The town of Mills should be congratulated for its efforts to improve government operations and restore faith in local leadership after an embezzlement scandal.

Officials are looking to fill the newly created position of town administrator to supervise day-to-day transactions and function as a liaison between Town Council and other departments. The town bought a more advanced accounting system for $40,000, conducts polygraphs on employees who handle money and has built in redundancies that make such episodes far less likely. A CPA will also conduct an annual town audit.

Those are all positive steps, ones that should help the town win back any public trust it lost in the wake of the financial fiasco, in which former treasurer Lisa Whetstone embezzled about $60,000.

But Mills’ actions, no matter how productive they are, can solve only part of the problem. The main problem here is that small-town governments simply aren’t subject to enough state oversight.

Wyoming doesn’t audit its small-town governments as often as it used to. Such bodies were audited every four years until 1992, when the Department of Audit’s budget was cut. Only when its budget increased in 2005 was the department able to resume the audits – and even then, they were on a limited basis. Mills hadn’t undergone an audit in almost 30 years before it was randomly selected for one in 2015. That’s when the embezzlement was discovered.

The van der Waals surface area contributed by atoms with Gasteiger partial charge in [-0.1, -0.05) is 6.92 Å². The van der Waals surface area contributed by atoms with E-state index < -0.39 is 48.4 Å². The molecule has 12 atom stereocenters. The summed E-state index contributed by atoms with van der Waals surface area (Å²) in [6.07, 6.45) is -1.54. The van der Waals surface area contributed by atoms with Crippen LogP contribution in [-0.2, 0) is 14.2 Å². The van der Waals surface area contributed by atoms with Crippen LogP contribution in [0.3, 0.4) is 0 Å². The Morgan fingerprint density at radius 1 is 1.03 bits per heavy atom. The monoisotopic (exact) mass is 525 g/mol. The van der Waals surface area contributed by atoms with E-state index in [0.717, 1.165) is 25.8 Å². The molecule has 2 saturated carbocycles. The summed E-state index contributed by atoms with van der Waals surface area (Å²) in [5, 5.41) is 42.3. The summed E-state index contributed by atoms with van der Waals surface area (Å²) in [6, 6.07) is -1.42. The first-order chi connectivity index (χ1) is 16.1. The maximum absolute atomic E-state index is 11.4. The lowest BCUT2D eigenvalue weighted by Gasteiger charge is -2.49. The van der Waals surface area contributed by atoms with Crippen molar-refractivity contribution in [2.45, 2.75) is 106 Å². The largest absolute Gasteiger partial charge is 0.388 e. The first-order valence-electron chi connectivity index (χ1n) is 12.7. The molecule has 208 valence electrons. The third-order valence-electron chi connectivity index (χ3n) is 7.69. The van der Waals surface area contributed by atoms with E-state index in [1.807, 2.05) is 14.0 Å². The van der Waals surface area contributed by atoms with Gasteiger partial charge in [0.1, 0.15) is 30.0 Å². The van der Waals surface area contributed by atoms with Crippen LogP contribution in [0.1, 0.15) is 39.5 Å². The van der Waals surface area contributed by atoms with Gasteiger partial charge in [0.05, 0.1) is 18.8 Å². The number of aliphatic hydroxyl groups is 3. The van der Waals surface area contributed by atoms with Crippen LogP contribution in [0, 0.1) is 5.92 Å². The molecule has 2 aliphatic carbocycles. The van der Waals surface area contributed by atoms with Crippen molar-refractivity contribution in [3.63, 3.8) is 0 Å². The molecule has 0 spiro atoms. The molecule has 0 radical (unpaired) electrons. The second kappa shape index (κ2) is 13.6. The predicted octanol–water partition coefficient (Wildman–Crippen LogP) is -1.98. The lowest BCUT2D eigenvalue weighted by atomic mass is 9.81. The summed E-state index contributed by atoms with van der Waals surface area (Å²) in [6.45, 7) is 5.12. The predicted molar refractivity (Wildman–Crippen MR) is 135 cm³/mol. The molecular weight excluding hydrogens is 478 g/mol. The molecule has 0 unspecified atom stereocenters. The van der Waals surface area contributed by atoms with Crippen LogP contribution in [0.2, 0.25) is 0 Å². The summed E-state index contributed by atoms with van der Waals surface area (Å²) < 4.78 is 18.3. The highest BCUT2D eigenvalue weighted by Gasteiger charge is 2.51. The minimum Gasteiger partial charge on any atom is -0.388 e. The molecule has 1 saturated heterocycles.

That revelation was hardly an isolated event. A town official is found to be embezzling in the state roughly every three years, according to Pam Robinson, the administrator for the public funds division of the Department of Audit. That figure is shocking on its own, but imagine what that number might be if someone was actually looking regularly. We suspect increased and effective scrutiny might push that number higher at first – but then it would drop as any officials with ill intent realized they were no longer operating in the shadows.

It’s also worrying that the state government is distributing money to municipalities with little thought as to whether those funds are being spent appropriately. Many of these municipal governments can’t balance their budgets without money set aside from the state for cities, towns and counties. That money – which totaled $105 million in discretionary funds from the state during this two-year budget cycle and which municipalities are trying to ensure is available again during the next one — is precious to them. It should be treated that way at both levels of government.

Cash-strapped governments also shouldn’t be put off by the price tag of such audits. The expense might pale in comparison with the amount the municipality stands to lose via embezzlement. In fact, regular audits could be especially valuable for towns that don’t have the resources to take the action that Mills did to prevent such theft from happening again.

This case underlines the importance of state oversight of small local governments. The state should seriously consider the risks of continuing to leave these matters to chance – before an even bigger loss is allowed to take place.